Google has acquired New Mexico-based drone maker Titan Aerospace, the company said on Monday. The Mountain View tech giant did not say how much it paid for the start-up, which specializes in building drones capable of staying in sky for years on end. “Titan Aerospace and Google share a profound optimism about the potential for technology to improve the world," a Google spokesman said. "It's still early days, but atmospheric satellites could help bring Internet access to millions of people, and help solve other problems, including disaster relief and environmental damage like deforestation.
April 13, 2014 | By Hannah Kuchler
Biz Stone is the other Twitter founder. Not the one who first came up with the idea, not the one with the original investment, but the founder famous for donning a nutty professor costume to introduce the messaging platform to the world in a comic video. In the torrid tale of Twitter's foundation - complete with betrayals and counter-betrayals - he was neither a back-stabber nor the back-stabbed. His new book from Grand Central Publishing, "Things a Little Bird Told Me: Confessions of the Creative Mind," offers a clue about why: He seems to be quite a nice guy. Management books written by nice guys do not abound.
April 10, 2014 | By Andrea Chang
If you've been unsuccessful getting your hands on a pair of Google Glass, now's your chance. Beginning Tuesday at 6 a.m. Pacific time, U.S. adults can purchase the Explorer version of Google's head-mounted, Internet-connected computer for $1,500 plus tax on the company's website . "Our Explorers are moms, bakers, surgeons, rockers, and each new Explorer has brought a new perspective that is making Glass better. But every day we get requests from those of you who haven't found a way into the program yet, and we want your feedback too," the company said in a Google+ post on Thursday.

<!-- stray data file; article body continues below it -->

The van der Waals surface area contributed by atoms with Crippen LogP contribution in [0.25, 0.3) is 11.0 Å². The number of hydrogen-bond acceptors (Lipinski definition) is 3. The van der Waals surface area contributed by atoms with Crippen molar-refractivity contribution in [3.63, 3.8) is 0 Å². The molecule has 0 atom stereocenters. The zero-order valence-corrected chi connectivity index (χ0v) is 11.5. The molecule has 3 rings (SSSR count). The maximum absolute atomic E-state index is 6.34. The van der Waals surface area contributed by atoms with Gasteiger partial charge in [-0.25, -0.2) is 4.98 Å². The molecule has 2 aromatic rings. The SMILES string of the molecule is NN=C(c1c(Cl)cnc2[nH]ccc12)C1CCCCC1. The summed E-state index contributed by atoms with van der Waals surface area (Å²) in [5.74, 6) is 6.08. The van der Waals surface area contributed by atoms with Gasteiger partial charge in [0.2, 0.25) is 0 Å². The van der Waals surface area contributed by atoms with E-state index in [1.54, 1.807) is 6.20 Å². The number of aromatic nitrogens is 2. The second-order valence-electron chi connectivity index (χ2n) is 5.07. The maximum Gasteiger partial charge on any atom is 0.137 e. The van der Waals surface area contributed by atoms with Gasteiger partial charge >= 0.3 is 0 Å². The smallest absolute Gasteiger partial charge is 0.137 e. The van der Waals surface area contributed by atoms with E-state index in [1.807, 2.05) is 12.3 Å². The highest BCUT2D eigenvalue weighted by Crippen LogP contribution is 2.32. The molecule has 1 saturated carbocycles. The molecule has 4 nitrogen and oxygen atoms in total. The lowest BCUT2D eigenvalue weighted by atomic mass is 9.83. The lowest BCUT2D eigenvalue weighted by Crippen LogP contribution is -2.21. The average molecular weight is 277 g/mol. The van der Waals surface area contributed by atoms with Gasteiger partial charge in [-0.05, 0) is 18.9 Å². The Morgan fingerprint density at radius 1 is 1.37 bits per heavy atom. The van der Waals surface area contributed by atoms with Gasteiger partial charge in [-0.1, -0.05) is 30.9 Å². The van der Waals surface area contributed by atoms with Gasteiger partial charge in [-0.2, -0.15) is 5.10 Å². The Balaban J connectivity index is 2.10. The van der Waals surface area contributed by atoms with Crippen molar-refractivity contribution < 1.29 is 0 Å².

October 13, 2011
Google Inc said its profit grew 26 percent in the third quarter, as the Internet search leader's revenue jumped 33 percent to $9.72 billion. Google said it earned $2.73 billion in net income in the third quarter. Earnings per share, excluding certain items, were $9.72 during the third quarter, it said.
January 13, 2012 | By Shan Li
British confectioner Cadbury unveiled its latest candy bar on social network Google+ . "Remember this moment: the first time Cadbury revealed a new product on Google+," the candy maker wrote on its page. "The delicious new Dairy Milk Bubbly, available with milk or white bubbles, will be the first of many we hope!" Cadbury, which is owned by Kraft Foods Inc., didn't specify whether it meant more product announcements on Google+ or just more sweet inventions that look like chocolate bubbles stuck together.
April 9, 2014 | By Joe Flint and Meg James
Comcast Corp., already the nation's largest cable and Internet provider, says it needs to get bigger to compete against the formidable giants of Silicon Valley. The Philadelphia-based cable behemoth said in a government filing Tuesday that its proposed $40-billion acquisition of Time Warner Cable Inc. will benefit consumers without limiting competition. Both companies contend that they need muscle to compete against emerging competition from Google Inc., Apple Inc., Netflix Inc. and Inc. Comcast said in a 175-page document filed with the Federal Communications Commission that the deal would mean better Internet and cable TV service for millions of consumers.
April 4, 2014 | By Salvador Rodriguez
Nest this week halted sales of the Nest Protect, its smart smoke detector, after an issue was found within the product that could cause it to delay ringing an alarm if there were a fire. The company, which was acquired earlier this year by Google for more than $3 billion, also encouraged users who own the device to disable a feature called Nest Wave, which is the source of the problem. The feature allows users to turn off the Nest Protect with a wave of their hand, but under certain circumstances, the feature could cause the device to not function properly.